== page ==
FIGS. 1 and 3 illustrate an example capacitive sensor.

FIG. 2 is a diagram that illustrates an example circuit.

FIG. 4 is a flow chart illustrating an example process.

FIG. 5 illustrates an example signal.

DETAILED DESCRIPTION

Techniques are described for multi-modal, capacitive, force-sensitive bed and seat sensing. The sensor's flexible form allows it to be utilized both above support surfaces (e.g., in direct contact with the sensed body) and below support surfaces (e.g., below a mattress or cushion). Furthermore, the sensor's capacitive sensing element, combined with in-sensor computational processing processes, allow for both binary occupancy detection and high precision, force-sensitive variable measurement.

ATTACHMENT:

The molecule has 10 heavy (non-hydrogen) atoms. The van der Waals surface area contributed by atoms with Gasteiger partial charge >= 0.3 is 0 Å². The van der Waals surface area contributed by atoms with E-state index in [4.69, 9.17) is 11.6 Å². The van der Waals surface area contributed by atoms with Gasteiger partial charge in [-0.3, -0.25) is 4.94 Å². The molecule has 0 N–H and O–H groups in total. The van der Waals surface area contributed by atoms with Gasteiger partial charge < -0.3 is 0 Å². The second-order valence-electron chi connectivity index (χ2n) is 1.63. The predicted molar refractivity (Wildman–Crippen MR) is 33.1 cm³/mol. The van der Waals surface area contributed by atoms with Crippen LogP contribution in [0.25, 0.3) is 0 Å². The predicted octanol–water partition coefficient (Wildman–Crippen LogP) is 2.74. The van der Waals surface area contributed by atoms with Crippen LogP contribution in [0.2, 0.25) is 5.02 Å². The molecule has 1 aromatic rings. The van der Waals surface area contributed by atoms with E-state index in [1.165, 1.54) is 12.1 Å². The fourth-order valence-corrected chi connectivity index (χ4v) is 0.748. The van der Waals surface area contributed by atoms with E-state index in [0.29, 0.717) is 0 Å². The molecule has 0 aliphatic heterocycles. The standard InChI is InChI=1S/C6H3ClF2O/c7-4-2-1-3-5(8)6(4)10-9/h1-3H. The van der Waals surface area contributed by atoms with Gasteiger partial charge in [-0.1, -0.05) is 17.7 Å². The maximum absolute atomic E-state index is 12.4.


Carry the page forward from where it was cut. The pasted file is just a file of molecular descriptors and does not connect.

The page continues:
FIG. 1 illustrates an example capacitive sensor 100. The capacitive sensor 100 is a multi-modal capacitive sensor that includes conductive plates 110 and 120 (made either rigid or flexible by material selection and/or supportive backing). A compressible dielectric insulator 130 is positioned between the conductive plate 110 and the conductive plate 120. A top protective insulator 140 and a bottom protective insulator 150 are sealed together to encase the components of the capacitive sensor 100. The top protective insulator 140 and the bottom protective insulator 150 may include anti-microbial or non-slip fabrics and surfaces. The conductive plates 110 and 120 may be constructed of metalized foil with optional plastic backing to enhance rigidity. The capacitive sensor 100 also may include electromagnetic shielding, which may include metal surfaces or metal plates embedded into the construction of the capacitive sensor 100. For example, electromagnetic shielding may be placed between the top protective insulator 140 and the bottom protective insulator 150. The compressible dielectric insulator 130 may be constructed of non-conductive foam. The capacitive sensor 100 also includes a computational circuit 160 attached via wires to the conductive plates 110 and 120.